Interview Was Eric Salavatcioglu, a Good Friend Term Paper

Pages: 5 (1500 words)  ·  Style: MLA  ·  Bibliography Sources: 0  ·  Level: College Sophomore  ·  Topic: Engineering  ·  Buy This Paper

¶ … interview was Eric Salavatcioglu, a good friend of mine, who has occupied his position at Goodrich Aerospace for slightly less than one year. Approximately twenty percent of his working day at Goodrich Aerospace -- where is official working title is Customer support specialist, level 1 -- is spent doing various types of writing. He holds a degree in computer engineering from San Diego State University. Salavatcioglu's parents helped him attain his current position; since they had both already been employed by Goodrich Aerospace, it was simply a matter of them handing his resume to the right people.

Since the interviewee was a close friend, the interview itself was conducted at his house and was very casual in nature. To convince him to aid me in this assignment, I bought him a six-pack of beer. After this agreement, Salavatcioglu was more than happy to provide all the information regarding his current position and how he got there.

Salavatcioglu's writing is largely in email form. However, he stresses that even this type of written communication is essential to the overall functioning of the firm he works in -- and indeed, any firm. One of the more challenging features of the written portion of his job is that he routinely needs to alter his writing style, depending upon the particular audience he is writing for. Salavatcioglu writes for customers, coworkers and management. Because of this, he must always be very conscious of the level of technical information within any piece of writing that he creates. For coworkers and management, the level of technical material included in his righting can remain fairly high; yet when writing to customers, this must be deliberately diminished, and alternative ways of conveying the same information must sometimes be devised. When writing specifically to coworkers, he notes, his writing does not need to be as formal as in other instances.

The fundamental basis of a properly functioning organization is good communication -- this is perhaps the most significant lesson that I have learned regarding the importance of writing. Of course, when most people enter into engineering or the physical sciences, written communication is rarely regarded as the basic building-block of science and engineering that it is.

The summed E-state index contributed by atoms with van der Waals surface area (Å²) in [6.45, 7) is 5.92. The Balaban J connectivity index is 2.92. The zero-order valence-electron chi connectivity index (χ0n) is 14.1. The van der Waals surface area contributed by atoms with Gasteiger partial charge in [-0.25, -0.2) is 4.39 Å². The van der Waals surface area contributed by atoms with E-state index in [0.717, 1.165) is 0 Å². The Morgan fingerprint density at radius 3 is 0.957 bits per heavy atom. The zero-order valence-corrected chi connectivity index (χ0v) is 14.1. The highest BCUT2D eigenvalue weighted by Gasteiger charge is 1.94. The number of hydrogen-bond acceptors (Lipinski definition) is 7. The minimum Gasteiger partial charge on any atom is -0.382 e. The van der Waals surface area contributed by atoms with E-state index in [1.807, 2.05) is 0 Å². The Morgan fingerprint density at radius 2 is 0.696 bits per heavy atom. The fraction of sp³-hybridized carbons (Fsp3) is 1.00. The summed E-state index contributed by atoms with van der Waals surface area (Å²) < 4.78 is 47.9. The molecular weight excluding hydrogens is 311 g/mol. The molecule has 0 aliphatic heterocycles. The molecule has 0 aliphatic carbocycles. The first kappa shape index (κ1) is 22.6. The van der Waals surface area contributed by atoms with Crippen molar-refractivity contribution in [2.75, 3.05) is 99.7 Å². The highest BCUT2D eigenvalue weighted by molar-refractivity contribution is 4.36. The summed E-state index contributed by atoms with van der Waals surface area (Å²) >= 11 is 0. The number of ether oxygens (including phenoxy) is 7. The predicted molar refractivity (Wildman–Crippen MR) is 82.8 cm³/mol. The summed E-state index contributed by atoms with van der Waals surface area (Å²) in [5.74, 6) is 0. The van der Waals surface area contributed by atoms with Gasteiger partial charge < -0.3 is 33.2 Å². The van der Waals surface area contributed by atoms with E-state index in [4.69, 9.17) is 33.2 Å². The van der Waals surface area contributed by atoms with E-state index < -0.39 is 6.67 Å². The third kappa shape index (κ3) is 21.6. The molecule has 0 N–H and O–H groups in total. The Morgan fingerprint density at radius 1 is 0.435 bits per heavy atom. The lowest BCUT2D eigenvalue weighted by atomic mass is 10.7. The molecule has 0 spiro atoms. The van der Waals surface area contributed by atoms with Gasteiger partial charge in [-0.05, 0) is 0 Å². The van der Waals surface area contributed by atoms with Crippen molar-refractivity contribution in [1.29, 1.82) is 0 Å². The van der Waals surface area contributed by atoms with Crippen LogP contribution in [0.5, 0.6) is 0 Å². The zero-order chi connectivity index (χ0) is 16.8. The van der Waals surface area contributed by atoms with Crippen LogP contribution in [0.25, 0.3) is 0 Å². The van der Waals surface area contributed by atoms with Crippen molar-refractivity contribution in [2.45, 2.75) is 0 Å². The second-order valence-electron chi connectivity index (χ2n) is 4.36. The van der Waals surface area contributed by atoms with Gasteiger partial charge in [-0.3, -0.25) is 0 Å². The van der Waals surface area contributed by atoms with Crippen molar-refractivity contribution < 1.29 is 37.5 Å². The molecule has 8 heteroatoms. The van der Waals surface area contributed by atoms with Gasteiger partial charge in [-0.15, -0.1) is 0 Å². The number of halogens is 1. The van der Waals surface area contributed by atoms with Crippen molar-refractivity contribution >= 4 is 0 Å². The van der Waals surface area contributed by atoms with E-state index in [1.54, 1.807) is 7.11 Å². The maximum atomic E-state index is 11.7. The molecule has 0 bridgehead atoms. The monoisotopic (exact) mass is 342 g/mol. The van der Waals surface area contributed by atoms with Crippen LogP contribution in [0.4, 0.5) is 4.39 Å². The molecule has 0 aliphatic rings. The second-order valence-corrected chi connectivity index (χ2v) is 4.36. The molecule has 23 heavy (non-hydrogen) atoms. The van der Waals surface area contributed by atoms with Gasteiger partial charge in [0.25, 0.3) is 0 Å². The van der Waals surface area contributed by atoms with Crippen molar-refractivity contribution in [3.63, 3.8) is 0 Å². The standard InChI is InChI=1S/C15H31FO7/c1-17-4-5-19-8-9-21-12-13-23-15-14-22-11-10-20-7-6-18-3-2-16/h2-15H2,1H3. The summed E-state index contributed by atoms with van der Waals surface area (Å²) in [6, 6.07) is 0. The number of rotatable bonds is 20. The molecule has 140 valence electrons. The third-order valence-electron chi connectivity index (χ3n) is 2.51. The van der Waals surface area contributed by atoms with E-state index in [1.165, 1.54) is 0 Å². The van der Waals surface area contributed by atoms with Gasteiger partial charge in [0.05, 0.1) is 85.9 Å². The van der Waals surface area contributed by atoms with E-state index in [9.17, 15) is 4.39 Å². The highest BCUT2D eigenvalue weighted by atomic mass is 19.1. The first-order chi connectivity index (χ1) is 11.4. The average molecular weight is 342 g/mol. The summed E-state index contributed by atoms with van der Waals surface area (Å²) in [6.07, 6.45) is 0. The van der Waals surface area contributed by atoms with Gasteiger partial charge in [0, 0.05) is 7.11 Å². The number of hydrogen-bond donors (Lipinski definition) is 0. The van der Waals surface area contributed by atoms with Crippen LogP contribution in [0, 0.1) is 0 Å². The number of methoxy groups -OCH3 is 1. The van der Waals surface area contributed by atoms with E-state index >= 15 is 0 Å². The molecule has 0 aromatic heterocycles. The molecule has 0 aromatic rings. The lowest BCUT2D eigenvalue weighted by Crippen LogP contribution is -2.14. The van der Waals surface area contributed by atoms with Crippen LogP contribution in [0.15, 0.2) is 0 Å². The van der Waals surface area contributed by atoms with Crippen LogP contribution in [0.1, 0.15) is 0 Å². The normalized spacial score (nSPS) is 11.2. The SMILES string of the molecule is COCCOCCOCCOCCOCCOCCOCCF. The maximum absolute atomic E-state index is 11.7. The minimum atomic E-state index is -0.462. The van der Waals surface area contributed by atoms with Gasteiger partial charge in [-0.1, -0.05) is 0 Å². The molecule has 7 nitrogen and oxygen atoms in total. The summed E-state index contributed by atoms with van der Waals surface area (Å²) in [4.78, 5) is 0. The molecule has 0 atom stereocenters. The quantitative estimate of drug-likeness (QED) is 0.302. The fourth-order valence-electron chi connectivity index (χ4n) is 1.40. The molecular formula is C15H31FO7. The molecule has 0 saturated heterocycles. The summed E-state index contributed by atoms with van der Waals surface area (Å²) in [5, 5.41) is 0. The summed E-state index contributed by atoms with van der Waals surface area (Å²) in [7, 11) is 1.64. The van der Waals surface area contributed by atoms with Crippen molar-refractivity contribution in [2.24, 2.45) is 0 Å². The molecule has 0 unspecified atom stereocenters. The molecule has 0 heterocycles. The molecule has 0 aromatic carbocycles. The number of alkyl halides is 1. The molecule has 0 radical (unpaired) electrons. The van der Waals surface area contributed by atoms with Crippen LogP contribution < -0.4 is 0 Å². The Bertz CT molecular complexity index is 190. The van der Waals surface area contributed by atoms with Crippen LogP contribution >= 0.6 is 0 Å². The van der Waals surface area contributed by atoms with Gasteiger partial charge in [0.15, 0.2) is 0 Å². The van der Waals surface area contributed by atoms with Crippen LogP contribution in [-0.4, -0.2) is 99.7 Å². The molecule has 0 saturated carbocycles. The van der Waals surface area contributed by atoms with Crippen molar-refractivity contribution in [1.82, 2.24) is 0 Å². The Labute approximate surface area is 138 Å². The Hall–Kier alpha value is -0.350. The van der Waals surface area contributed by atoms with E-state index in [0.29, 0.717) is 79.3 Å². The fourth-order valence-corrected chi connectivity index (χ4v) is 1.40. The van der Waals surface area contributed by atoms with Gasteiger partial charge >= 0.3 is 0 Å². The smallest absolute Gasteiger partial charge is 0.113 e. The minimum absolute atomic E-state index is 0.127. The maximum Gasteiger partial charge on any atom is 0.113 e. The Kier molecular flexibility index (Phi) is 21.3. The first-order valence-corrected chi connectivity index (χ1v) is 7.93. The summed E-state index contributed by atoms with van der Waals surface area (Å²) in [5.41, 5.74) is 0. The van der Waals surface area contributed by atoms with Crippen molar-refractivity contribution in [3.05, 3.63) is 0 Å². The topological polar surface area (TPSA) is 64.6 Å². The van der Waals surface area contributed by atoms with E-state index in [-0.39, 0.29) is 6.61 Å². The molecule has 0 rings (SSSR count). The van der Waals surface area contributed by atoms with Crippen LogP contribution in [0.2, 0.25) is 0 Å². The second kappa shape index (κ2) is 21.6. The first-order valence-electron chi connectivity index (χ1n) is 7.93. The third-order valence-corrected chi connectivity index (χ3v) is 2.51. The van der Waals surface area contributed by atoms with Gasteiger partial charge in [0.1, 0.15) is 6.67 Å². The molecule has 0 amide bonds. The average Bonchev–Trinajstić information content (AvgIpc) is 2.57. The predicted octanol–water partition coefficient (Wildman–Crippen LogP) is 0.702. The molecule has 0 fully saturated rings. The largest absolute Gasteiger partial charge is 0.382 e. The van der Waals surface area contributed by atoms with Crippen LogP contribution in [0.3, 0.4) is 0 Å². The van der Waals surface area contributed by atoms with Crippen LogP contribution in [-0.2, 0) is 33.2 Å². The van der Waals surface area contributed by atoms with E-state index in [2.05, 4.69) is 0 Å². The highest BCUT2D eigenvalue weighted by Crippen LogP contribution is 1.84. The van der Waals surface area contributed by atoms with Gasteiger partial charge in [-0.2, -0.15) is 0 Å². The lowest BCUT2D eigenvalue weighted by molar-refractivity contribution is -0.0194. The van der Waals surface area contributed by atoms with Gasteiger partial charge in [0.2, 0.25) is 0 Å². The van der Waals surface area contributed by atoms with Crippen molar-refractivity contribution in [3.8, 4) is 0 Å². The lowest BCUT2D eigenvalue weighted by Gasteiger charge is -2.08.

However, no one runs an engineering firm by his or herself. Everyone occupies an individual role and is responsible for a unique set of information and possesses a unique set of responsibilities. This means that no single person can be in possession of all of the information within the firm at any given time; furthermore, no one is even capable of knowing what it going-on just down the hall from them without proper communication. Ultimately, this is why writing skills are an invaluable asset within any workplace; yet, it just so happens that skilled writers are relatively rare among the engineering community. This is why focused attention among engineers and scientists to the craft of writing is receiving ever-increasing attention within organizations that recognize its elemental role in the process of good and efficient business.

Nevertheless, from Salavatcioglu, I have learned that even if an individual enjoys the process of writing, and communicating with coworkers, management or customers in such a way, it may often be the case that the writer is not regularly proud of the finished product. Salavatcioglu noted that although many of the memos and emails he sends are meticulously organized and worded, the final product often betrays very little of this complicated process to the audience. He points out that even a very brief memo, depending upon who he is writing to, could take him much of his working day to put together. There is a long process of outline, writing and revision to transform complex engineering material into something understandable to someone not within that area of expertise. Still, once the piece of writing is complete, he says, it is highly unlikely that the reader realizes the level of input that was required to create something readable. Consequently, Salavatcioglu says that he has very few pieces of writing from his time at Goodrich Aerospace that he is overly proud of; they seem to lack significant levels of creativity, though they certainly involved knowledge and skill.